261 Wis. 384 (1952)

ALEXANDER, Appellant, vs. MEYERS and another, Respondents.

Supreme Court of Wisconsin.

April 8, 1952.

Attorney(s) appearing for the Case

Vaughn S. Conway and Kenneth H. Conway, both of Baraboo, for the appellant.

For the respondents there was a brief by Hill, Dithmar & Greenhalgh of Baraboo, and oral argument by R. L. Greenhalgh.


"`It is well settled in this state that a new trial granted in the interest of justice is a highly discretionary order, and that, while it is not beyond the power of this court to review it, in order to reverse it must clearly appear that there was an abuse of judicial discretion.'" Kies v. Hopper (1945), 247 Wis. 208, 211, 19 N.W.2d 167, and cases there cited.

". . . No order granting a new trial in the interest of justice shall be valid or effective, unless the reasons that prompted the court to make such order are set forth in detail therein. . . ." Sec. 270.49 (2), Stats.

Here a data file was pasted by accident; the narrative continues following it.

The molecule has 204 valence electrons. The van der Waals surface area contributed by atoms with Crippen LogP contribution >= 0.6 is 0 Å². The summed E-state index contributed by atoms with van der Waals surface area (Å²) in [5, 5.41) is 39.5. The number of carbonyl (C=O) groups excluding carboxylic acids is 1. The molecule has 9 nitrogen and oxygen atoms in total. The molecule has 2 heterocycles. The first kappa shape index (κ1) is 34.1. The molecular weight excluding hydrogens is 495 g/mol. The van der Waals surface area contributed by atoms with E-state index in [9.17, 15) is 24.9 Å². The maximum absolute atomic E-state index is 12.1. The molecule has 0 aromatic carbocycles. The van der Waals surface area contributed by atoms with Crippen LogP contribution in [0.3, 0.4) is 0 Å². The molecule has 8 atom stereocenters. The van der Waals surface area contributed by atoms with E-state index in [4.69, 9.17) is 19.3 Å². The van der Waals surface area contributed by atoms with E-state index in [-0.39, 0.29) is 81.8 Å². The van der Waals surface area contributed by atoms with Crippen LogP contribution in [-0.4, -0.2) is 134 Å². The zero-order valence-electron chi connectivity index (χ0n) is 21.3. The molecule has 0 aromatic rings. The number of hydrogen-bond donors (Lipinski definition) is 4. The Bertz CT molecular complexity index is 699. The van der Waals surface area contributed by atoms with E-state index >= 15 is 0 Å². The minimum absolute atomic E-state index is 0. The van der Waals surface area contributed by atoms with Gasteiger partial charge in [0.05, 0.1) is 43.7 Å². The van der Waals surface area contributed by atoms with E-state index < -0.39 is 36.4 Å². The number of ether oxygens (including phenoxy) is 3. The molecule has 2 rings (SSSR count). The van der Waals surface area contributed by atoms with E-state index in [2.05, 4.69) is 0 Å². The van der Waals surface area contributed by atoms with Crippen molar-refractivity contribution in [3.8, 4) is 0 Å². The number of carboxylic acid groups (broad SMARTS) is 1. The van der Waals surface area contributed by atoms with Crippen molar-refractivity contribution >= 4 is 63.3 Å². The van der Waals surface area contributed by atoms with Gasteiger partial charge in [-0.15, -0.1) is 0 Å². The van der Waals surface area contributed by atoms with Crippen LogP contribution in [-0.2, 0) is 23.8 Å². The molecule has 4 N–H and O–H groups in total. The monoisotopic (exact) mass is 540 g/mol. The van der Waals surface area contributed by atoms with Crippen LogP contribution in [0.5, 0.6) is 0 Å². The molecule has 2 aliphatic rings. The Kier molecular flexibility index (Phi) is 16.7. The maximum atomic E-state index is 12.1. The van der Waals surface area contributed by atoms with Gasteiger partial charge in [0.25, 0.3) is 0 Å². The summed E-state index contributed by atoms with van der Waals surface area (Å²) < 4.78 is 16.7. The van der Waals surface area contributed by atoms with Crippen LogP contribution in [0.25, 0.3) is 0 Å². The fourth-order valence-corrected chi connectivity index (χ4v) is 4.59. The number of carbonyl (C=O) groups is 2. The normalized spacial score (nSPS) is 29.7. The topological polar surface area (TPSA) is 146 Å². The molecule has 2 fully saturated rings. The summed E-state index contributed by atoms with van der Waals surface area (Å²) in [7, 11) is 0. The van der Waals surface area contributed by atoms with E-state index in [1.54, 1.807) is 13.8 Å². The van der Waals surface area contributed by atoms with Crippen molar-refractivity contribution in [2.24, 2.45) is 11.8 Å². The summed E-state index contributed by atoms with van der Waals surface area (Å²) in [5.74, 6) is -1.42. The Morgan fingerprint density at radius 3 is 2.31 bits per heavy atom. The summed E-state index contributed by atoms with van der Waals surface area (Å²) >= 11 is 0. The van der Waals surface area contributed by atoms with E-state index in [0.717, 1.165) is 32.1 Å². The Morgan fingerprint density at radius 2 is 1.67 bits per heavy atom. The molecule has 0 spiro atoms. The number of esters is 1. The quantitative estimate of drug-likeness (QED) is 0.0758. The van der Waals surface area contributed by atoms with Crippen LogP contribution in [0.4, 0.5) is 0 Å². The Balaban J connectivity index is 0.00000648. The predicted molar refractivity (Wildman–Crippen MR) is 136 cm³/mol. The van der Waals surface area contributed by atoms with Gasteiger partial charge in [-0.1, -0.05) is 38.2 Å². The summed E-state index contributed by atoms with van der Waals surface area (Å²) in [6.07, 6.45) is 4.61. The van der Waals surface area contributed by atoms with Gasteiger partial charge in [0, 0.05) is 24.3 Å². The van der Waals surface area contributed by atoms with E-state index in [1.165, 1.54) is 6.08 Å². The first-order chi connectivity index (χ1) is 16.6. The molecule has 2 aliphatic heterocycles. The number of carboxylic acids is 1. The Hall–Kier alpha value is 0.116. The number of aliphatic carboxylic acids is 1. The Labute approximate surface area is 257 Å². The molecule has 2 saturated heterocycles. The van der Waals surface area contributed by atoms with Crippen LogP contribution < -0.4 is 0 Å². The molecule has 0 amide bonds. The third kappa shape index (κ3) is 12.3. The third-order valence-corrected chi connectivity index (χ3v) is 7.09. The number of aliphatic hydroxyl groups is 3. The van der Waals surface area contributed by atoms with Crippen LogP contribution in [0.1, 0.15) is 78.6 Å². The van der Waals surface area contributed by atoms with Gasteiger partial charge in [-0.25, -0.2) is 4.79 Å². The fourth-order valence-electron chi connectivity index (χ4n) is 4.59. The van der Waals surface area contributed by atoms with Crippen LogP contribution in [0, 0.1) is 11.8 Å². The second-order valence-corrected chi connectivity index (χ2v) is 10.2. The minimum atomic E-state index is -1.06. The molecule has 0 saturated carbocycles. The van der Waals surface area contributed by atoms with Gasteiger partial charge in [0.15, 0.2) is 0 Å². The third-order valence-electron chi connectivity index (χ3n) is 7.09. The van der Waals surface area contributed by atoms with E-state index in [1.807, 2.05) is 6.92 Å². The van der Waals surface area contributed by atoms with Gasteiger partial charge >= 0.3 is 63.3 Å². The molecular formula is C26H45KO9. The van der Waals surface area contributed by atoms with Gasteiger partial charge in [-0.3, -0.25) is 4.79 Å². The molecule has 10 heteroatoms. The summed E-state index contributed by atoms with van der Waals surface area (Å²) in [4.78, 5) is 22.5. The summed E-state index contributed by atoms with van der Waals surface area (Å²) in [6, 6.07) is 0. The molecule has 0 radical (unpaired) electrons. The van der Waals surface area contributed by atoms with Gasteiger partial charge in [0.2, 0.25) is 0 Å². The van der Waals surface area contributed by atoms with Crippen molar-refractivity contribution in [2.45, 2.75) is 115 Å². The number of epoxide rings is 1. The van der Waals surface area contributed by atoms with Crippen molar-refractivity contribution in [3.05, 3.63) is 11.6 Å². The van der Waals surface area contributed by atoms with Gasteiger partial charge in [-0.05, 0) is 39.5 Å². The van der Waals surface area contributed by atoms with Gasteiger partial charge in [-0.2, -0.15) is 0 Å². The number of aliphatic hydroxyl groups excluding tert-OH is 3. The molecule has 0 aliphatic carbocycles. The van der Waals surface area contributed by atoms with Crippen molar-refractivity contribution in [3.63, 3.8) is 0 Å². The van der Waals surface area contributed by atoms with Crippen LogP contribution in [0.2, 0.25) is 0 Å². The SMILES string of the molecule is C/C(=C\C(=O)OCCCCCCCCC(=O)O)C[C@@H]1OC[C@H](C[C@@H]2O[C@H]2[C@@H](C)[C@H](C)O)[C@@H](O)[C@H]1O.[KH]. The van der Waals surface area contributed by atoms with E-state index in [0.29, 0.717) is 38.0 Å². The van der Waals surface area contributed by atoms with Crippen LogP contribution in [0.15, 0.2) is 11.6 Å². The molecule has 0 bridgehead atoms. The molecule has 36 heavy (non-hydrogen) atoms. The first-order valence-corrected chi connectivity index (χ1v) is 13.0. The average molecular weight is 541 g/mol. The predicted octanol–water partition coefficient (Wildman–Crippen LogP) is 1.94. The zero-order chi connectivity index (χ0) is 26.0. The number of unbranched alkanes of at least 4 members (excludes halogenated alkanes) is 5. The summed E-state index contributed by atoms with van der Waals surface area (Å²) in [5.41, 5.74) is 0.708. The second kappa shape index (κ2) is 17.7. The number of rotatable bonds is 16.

The order in question incorporates by reference the reasons which the court set forth in detail in its memorandum decision. We need consider only one of such reasons because in our view that is sufficient to establish the order as one within the discretion of the trial court. This concerns the effort of plaintiff's counsel to bring to the attention of the jury defendant's previous conviction of crime. The record shows that early in plaintiff's case he called the defendant to the stand and asked usual identifying questions. Then defendant was asked whether he had not gone by certain other names, which he denied. Plaintiff then asked defendant whether he had not been convicted of crime and, before his own counsel objected, defendant admitted that he had been convicted of the illegal manufacture of liquor. Counsel then objected, the court excused the jury, and defendant moved for a mistrial. The court denied the motion and recalled the jury and instructed it to disregard the question and answer. Plaintiff then questioned defendant on the merits and at the close of his case plaintiff offered as an exhibit a certified copy of defendant's conviction. The court interrupted and again excused the jury. In its absence plaintiff made an offer of proof of the conviction, the exhibit also showing that the defendant had a variety of aliases. The court refused the proof. In his memorandum decision the learned trial judge says that on the first attempt to prove the conviction the court believed the error could be corrected by the instructions which he gave the jury, but when the effort was repeated at the close of plaintiff's case the court concluded that the prejudice could not be erased. The defendant never took the stand in his own behalf. If the evidence of the conviction was admissible plaintiff's efforts to introduce it would not be a sufficient ground for the court's order for a new trial in the interest of justice. Plaintiff submits that it was admissible and that the court committed error in excluding it.